Last week I was one of the many speakers at “Business and Bandwidth: Driving Innovation and Competitiveness in Central Ontario”. It was an excellent event hosted by iCanada, the Government of Ontario and York Region that brought together stakeholders from numerous regional municipalities to discuss the impact of a connected community on innovation and competitiveness. There was lots of emphasis on the need for speed; ultra high-speed Internet bandwidth available to all. Although I don’t disagree with that starting point, it also raises a few questions. Yes; there is plenty of proof that high-speed Internet connectivity has a measurable result on economic development. I will be the last to dispute Gartner, United Nations, and others that claim “scaling to a Gigabit access could increase GDP by 3% each year”. I am confident that they have done their research to back it up.
There is no doubt in my mind, that new (Greenfield) communities will have to build 1 Gbps (or FTTH, Fiber to the Home) infrastructures (and be ready for more). Frankly, anything less will not necessarily be more cost effective these days anyway. But there is a world out there that is already built; where infrastructure is already in place. If the business case for massive overhauls would be that apparent, there certainly would be much less debate and more fiber roll-out (all the way to the door). “Build it and they’ll come” does not work (in my humble opinion), and plenty communities around the world have already experienced this. We have got to understand for who we’re building the infrastructure (today), and what shall be done with it, to make the business case stick.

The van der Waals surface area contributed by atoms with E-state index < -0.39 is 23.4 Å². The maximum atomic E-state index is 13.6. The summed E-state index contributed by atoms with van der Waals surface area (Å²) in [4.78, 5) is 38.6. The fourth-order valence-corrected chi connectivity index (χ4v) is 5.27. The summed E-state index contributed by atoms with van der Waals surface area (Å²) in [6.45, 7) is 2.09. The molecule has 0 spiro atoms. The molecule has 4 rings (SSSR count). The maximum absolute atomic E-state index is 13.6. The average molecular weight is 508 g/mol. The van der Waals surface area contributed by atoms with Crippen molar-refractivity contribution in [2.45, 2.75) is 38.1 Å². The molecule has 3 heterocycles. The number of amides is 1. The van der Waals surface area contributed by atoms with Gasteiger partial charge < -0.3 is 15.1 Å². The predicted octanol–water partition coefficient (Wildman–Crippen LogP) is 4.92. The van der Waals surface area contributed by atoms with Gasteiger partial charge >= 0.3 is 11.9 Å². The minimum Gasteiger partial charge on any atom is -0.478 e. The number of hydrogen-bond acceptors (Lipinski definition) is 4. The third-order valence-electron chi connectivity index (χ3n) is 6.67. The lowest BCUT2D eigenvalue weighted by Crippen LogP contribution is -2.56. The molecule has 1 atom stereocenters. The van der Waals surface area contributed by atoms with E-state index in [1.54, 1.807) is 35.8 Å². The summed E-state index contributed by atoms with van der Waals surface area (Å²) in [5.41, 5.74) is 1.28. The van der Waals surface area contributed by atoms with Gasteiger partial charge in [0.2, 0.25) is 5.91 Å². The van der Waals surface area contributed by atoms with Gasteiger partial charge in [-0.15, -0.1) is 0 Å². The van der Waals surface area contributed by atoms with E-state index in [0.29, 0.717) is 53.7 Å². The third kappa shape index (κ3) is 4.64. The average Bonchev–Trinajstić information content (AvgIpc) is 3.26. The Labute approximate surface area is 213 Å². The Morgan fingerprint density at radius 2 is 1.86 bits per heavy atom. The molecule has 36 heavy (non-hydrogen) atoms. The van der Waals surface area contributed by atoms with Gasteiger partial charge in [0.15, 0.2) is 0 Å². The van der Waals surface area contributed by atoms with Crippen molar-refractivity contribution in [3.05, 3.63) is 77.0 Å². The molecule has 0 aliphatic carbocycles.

Big business, universities and other data-intensive industries may require bigger pipes already, and organizations like ORION do provide for them (building infrastructure of 100 Gbps, and preparing for 500 Gbps, and talking about 1 Tbps (not tablespoons, but Terabit-per-second!). Most of us, however, are not quite there yet. The small-medium-businesses and families in homes (which really make the bulk of the fabric of our society) wouldn’t know what to do with 1 Gbps (today) or more (but certainly need an upgrade from the squeaky dial-up, which sadly enough is still prevalent in many places).
Some communities are understanding this and aren’t jumping on the bandwagon for immediate fiber bandwidth infrastructure to the door (yet). WiFi community networks are providing a perfect interim step to deliver high-speed Internet to all its constituents. The WiFi networks start driving (and understanding) the demand. What really matters – and where we luckily are seeing the debate leaning towards – is the appreciation of what to do with the pipes. Provide value to the community constituents and build corresponding infrastructure to deliver and consume content with the speed and ease that we’ve become accustomed to.
In my presentation at the event, I suggested that not every town will have large universities and global businesses that will demand the bandwidth, or be an economic magnet. Surely, that doesn’t mean that smaller and remote communities can’t be big players in the global economy without overhauling the existing network infrastructures with 1 Gbps-to-the-door or more. I suggest a gradual and calculated (yet immediate) deployment of high-speed Internet with plenty of capacity to support the factual needs and expectations of the stakeholders that enable them to communicate and collaborate with the connected world around them. Today, I don’t need 1 Gbps to my house to operate TelePresence from my home office. With just the right (scalable and expandable) infrastructure, even the smallest, least connected and most remote communities can become an active participant in the rapidly changing world.
Doing nothing is not an option, but the transition of our (existing) communities into smart and connected communities may not be sprint either. This is a marathon; and along the way we build the services, drive the demand, upgrade the infrastructure and so forth. Nobody knows what the future holds…yet we know it’s evolving at an accelerating speed: and connectivity to the rest of the world is a critical part of it. Speed is a means to an end. It’s all about the services! Build the services; create demand; and (ultra) high-speed bandwidth will come. Enough talk. Let’s do it.